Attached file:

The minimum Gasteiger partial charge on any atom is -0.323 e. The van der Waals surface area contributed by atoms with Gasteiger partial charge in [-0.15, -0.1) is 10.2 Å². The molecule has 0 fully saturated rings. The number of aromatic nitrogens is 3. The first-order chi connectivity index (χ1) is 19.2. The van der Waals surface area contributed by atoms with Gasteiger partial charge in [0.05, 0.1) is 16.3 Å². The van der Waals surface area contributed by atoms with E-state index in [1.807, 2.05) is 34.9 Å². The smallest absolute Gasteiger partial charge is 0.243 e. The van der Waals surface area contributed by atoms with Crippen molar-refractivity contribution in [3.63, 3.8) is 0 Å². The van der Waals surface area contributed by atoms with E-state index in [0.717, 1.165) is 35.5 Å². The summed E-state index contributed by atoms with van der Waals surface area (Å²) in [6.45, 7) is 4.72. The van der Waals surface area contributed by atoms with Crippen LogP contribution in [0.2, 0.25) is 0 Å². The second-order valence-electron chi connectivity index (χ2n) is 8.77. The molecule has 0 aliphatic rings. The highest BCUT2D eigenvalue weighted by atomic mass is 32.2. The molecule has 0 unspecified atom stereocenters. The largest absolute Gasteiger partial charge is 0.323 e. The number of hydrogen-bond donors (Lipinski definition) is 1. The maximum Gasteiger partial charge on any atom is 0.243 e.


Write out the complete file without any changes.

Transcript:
The minimum Gasteiger partial charge on any atom is -0.323 e. The van der Waals surface area contributed by atoms with Gasteiger partial charge in [-0.15, -0.1) is 10.2 Å². The molecule has 0 fully saturated rings. The number of aromatic nitrogens is 3. The first-order chi connectivity index (χ1) is 19.2. The van der Waals surface area contributed by atoms with Gasteiger partial charge in [0.05, 0.1) is 16.3 Å². The van der Waals surface area contributed by atoms with E-state index in [1.807, 2.05) is 34.9 Å². The smallest absolute Gasteiger partial charge is 0.243 e. The van der Waals surface area contributed by atoms with Crippen molar-refractivity contribution in [3.63, 3.8) is 0 Å². The van der Waals surface area contributed by atoms with E-state index in [0.717, 1.165) is 35.5 Å². The summed E-state index contributed by atoms with van der Waals surface area (Å²) in [6.45, 7) is 4.72. The van der Waals surface area contributed by atoms with Crippen LogP contribution in [0.2, 0.25) is 0 Å². The second-order valence-electron chi connectivity index (χ2n) is 8.77. The molecule has 0 aliphatic rings. The highest BCUT2D eigenvalue weighted by atomic mass is 32.2. The molecule has 0 unspecified atom stereocenters. The largest absolute Gasteiger partial charge is 0.323 e. The number of hydrogen-bond donors (Lipinski definition) is 1. The maximum Gasteiger partial charge on any atom is 0.243 e.